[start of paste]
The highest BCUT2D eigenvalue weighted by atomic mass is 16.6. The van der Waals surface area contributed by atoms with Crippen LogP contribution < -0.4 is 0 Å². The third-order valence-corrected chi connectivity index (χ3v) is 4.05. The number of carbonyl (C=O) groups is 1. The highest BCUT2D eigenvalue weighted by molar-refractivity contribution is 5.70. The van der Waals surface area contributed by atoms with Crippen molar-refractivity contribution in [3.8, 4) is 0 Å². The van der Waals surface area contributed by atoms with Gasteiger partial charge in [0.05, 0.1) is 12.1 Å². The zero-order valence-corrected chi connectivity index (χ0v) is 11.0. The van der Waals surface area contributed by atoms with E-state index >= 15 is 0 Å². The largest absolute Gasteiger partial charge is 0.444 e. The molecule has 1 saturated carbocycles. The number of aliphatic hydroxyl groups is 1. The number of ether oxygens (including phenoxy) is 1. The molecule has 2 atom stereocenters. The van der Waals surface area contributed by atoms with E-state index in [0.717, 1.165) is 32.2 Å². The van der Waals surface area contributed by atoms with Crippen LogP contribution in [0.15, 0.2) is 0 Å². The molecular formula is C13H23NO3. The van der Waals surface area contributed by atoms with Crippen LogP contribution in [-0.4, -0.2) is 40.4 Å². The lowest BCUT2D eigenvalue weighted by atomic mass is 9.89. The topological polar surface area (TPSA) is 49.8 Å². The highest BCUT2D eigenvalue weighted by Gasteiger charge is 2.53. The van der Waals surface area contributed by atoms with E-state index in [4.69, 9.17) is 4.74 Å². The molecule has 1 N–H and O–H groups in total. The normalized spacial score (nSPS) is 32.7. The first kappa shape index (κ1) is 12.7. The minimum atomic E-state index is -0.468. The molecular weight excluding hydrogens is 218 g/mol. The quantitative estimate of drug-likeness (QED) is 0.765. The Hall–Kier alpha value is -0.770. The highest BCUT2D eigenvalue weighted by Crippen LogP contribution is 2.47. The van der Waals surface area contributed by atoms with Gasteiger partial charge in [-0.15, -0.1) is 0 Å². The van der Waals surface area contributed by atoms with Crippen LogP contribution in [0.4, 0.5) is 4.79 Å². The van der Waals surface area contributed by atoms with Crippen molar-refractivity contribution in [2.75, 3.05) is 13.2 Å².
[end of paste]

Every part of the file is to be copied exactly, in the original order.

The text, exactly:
The highest BCUT2D eigenvalue weighted by atomic mass is 16.6. The van der Waals surface area contributed by atoms with Crippen LogP contribution < -0.4 is 0 Å². The third-order valence-corrected chi connectivity index (χ3v) is 4.05. The number of carbonyl (C=O) groups is 1. The highest BCUT2D eigenvalue weighted by molar-refractivity contribution is 5.70. The van der Waals surface area contributed by atoms with Crippen molar-refractivity contribution in [3.8, 4) is 0 Å². The van der Waals surface area contributed by atoms with Gasteiger partial charge in [0.05, 0.1) is 12.1 Å². The zero-order valence-corrected chi connectivity index (χ0v) is 11.0. The van der Waals surface area contributed by atoms with E-state index >= 15 is 0 Å². The largest absolute Gasteiger partial charge is 0.444 e. The molecule has 1 saturated carbocycles. The number of aliphatic hydroxyl groups is 1. The number of ether oxygens (including phenoxy) is 1. The molecule has 2 atom stereocenters. The van der Waals surface area contributed by atoms with E-state index in [0.717, 1.165) is 32.2 Å². The van der Waals surface area contributed by atoms with Crippen LogP contribution in [0.15, 0.2) is 0 Å². The molecular formula is C13H23NO3. The van der Waals surface area contributed by atoms with Crippen LogP contribution in [-0.4, -0.2) is 40.4 Å². The lowest BCUT2D eigenvalue weighted by atomic mass is 9.89. The topological polar surface area (TPSA) is 49.8 Å². The highest BCUT2D eigenvalue weighted by Gasteiger charge is 2.53. The van der Waals surface area contributed by atoms with E-state index in [4.69, 9.17) is 4.74 Å². The molecule has 1 N–H and O–H groups in total. The normalized spacial score (nSPS) is 32.7. The first kappa shape index (κ1) is 12.7. The minimum atomic E-state index is -0.468. The molecular weight excluding hydrogens is 218 g/mol. The quantitative estimate of drug-likeness (QED) is 0.765. The Hall–Kier alpha value is -0.770. The highest BCUT2D eigenvalue weighted by Crippen LogP contribution is 2.47. The van der Waals surface area contributed by atoms with Gasteiger partial charge in [-0.15, -0.1) is 0 Å². The van der Waals surface area contributed by atoms with Crippen LogP contribution in [0.4, 0.5) is 4.79 Å². The van der Waals surface area contributed by atoms with Crippen molar-refractivity contribution in [2.75, 3.05) is 13.2 Å².